How to find your niche in Private Practice

Do you want to kickstart the growth of your Private Practice? One of the fastest ways to do this is to niche down on the kind of patients you are seeing.
Here’s how to find your niche in Private Practice.

It’s really tempting when you’re starting out to want to cast your net wide when it comes to seeing patients. Often the motivation is that you want to grow your practice quickly. You might also think ‘I like a bit of variety’ and ‘I can help lots of people’.

This strategy might work if you are the sole clinician on an island and patients have no other choice than to come and see you for their care.

However, most of us don’t live on a little island (wouldn’t that be nice?) By setting our net too wide, we’re signalling to patients that we are a generalist, when actually, patients want to see a specialist for their problem.

When your website has lots of wonderful content with lots of keywords – the same keywords that patients are punching into Google when they want their problem solved – you’re going to show up higher in search. Patients will choose to book with you (and not someone else).

It’s really important to find your niche or niche areas and then talk about it in lots of places- social media, on your website, and in emails that you are sending out. Many clinicians don’t do this, and instead, they list a giant smorgasbord of things they can treat.

When I’m coaching clinicians, many of them have a fear that they’re going to deter people and thus have no trade, but this is not the case. When you try to be all things to all people, you end up attracting nobody.

Patients don’t really care that you like to see a variety of problems, and they don’t really care that you can help lots of people.

They just want to know that you can help them with their particular problem.


And while it’s absolutely fantastic to have word-of-mouth recommendations and referrals from other clinicians, you can’t scale those ways of patients finding you.

If you are the kind of clinician who treats problems that people generally don’t feel comfortable talking about, (e.g. the acid test being, would I talk to one of my work colleagues about having anal fissures), then it’s really, really important that you can easily be found in search, because the patient with that ‘awkward’ problem is much less likely to be asking for recommendations.

How to go about settling on your niche

The first thing to remember is you don’t have to commit to this for life. All of us change gradually over time. In Private Practice, you might start out loving one thing, which then morphs into another.

Sometimes a niche is a clinical condition, sometimes, it’s the kind of patient persona you like treating, and sometimes it’s how you personally deliver that care. You don’t have to invent something brand new and shiny that other people aren’t doing.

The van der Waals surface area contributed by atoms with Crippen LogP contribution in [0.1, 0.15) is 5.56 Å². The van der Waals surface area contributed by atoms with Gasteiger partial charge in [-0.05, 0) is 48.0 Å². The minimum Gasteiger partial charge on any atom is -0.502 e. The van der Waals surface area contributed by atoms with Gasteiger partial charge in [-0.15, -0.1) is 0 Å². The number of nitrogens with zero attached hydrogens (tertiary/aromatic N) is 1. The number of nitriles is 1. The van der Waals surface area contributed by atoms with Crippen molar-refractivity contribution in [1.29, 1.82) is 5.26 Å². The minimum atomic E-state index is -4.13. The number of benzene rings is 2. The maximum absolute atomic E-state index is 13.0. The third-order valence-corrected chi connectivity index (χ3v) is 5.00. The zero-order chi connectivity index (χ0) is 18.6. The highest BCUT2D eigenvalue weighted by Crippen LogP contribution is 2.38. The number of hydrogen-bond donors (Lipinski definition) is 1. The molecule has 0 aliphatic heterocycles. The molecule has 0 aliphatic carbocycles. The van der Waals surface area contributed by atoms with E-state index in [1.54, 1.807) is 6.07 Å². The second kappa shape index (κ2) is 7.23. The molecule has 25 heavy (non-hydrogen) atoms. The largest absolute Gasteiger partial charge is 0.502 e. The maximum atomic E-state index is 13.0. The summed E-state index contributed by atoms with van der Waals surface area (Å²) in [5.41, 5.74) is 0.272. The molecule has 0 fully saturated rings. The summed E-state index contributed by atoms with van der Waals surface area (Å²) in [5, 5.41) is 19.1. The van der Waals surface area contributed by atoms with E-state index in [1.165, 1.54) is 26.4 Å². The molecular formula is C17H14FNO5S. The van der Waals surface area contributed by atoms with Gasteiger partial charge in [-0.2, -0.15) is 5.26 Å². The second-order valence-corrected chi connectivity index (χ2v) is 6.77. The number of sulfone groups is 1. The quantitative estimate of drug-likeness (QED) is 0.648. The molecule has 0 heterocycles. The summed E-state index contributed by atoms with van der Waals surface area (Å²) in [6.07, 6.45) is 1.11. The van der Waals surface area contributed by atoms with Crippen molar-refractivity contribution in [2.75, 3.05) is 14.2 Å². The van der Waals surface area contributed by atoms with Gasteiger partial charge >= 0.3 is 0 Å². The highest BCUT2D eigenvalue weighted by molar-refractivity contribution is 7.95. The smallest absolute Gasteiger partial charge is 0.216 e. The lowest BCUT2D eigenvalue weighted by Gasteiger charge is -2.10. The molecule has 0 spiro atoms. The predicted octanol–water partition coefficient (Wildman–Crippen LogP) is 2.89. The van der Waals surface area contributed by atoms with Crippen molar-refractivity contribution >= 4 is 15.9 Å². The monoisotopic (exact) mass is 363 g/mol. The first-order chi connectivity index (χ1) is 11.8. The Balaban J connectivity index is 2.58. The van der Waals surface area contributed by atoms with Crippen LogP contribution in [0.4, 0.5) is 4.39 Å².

It’s who you treat, how you treat, and the way you treat, that counts.

Start out by making a big list of the key interests in your clinical sphere. The things you really love treating. Think about the kinds of people you love treating, and then see if there’s some overlap. Are there some common themes?

For example, I love treating runners, but I also like treating runners who are disgruntled middle-aged women who are fed up with their hip pain, and I like treating ultrarunners who are completely obsessed and have disordered eating. Maybe that’s something that would send you running for the hills (forgive the pun), but I like it.


What floats your boat?

There’s no point setting up in Private Practice and treating people who bring in a large sum of money each month if they end up being a complete pain in the bum for you and your staff. So, the next step is to think about people you definitely don’t want to treat and conditions that are probably going to cause you work-life hassle.

For example, in your NHS life, you may get a kick out of really complex diabetic foot reconstructions, but when you’re working in Private Practice, do you really want to spend every weekend at the hospital checking up on those cases?

Be honest with yourself, and check whether your niche areas make commercial sense.

If you’re still feeling stumped, ask a colleague that you trust, “What do you think I am really good at? What would you say are my niche areas? ” They may give you an answer you weren’t thinking of.

Also remember that sometimes there’s something that you might really want to be doing clinically, but your ‘inner imposter’ might be holding you back, because you’re worried about what your peers might think. Don’t let it.

As you go through this process, narrow it down to maybe two or three niche areas, and then make sure you are talking about them on your website and in your social media posts.

Refining and promoting your niche will attract the right patients, deter the wrong ones, and will help you to grow your private practice a lot faster.

Need help with figuring out your Private Practice niche?

Ping me an email at css@privatepracticeninja.co.uk